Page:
Wednesday, October 27, 2010

Education reforms must to build talent faster, says Infosys Chairman

India needs drastic reforms in the education sector to build a vast talent pool for driving the IT industry growth faster, says Infosys Technologies Ltd. Chairman N.R. Narayana Murthy. "We require a reforms programme in the education sector similar to the economic reforms in the nineties that ushered in the liberalization era," Murthy said at a conference on 'India: Knowledge and Professional Services Hub to the World', organized by All India Management Association (AIMA).

Asserting that the future of the Indian IT industry was bright as evident from its return to growth path after downturn last year, Murthy said a study by McKinsey estimated that the industry had the potential to generate about US$ 300 billion by 2020 if it could grow at 20 per cent annually or by 2027 growing at 10 per cent per annum. "The challenge to achieve the ambitious target will be our ability to produce a vast pool of talent. The industry will require an additional 6-7 million engineers, which is difficult with the available education infrastructure. It's time for reforms in the education sector," Murthy told about 200 delegates at the day-long conference.

Noting that India was experiencing one of the highest growth in the world, Murthy said the infrastructure sector would face a huge shortage of engineers to build roads, power plants, factories, offices and houses due to constraints in scaling capacity for raising human capital. "In addition to education reforms to churn out more engineers, lawyers, doctors, managers, etc., we need to enhance our basic infrastructure to increase productivity, efficiency and capacity," Murthy pointed out.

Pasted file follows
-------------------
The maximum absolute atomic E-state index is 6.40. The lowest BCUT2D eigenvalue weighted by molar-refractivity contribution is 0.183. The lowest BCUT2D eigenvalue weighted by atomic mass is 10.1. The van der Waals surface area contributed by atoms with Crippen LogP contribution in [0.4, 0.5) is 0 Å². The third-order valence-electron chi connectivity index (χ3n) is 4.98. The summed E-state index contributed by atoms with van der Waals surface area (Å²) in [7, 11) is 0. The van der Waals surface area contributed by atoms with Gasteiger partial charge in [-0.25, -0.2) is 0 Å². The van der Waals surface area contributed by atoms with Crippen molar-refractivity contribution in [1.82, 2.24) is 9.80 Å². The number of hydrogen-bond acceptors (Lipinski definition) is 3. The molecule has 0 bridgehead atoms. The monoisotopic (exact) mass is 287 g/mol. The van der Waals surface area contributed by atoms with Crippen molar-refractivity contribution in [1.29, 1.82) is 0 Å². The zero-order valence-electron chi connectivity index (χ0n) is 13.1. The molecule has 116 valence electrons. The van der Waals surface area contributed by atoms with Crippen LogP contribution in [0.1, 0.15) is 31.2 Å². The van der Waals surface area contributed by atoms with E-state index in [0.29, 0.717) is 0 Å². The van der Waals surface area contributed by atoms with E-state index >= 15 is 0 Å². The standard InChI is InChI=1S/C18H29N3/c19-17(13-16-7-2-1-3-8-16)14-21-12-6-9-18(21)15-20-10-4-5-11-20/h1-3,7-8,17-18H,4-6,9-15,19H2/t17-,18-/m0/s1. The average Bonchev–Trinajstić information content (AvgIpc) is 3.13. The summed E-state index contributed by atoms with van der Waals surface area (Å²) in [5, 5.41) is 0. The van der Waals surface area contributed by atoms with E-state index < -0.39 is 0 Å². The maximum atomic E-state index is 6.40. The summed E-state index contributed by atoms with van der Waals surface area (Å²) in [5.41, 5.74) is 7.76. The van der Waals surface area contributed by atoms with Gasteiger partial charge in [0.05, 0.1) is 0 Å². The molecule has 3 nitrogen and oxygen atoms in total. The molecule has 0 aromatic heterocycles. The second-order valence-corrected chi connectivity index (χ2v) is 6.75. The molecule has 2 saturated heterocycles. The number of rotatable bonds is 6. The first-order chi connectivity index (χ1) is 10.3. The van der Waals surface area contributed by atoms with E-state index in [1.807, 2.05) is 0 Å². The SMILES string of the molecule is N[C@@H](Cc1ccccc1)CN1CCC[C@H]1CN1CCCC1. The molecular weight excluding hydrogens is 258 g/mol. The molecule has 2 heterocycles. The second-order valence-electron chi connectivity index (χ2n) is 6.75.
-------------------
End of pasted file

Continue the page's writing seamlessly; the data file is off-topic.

Though the IT industry would have incremental opportunities from the state-run enterprises and e-governance in the domestic market and emerging markets, he said a host of divergent sectors such as healthcare, cloud computing and digital economy would enable companies to move the value chain and sustain the double digit growth. "The industry requires global brand equity to enable a chief information officer of an overseas government place a US$ 1 billion order with the Indian company. There should be enough visibility in the global market place to bid for long-term projects and attract local talent for leveraging our domain expertise," Murthy said.

During the past decade, the industry witnessed a robust growth in traditional areas of application development, system integration, package implementation of SAP and Oracle, accounting for 60-70 per cent of revenue generation, while new areas such as remote infrastructure management services, independent validation services, product life cycle development and engineering services have been chipping in the remaining 30 per cent growth.

"If we have to succeed in the digital economy in face of stiff competition, we have to move up the value chain and step into new verticals such as healthcare, legal process outsourcing and knowledge processing services," Murthy added.

Source: The Economic Times, October 27, 2010
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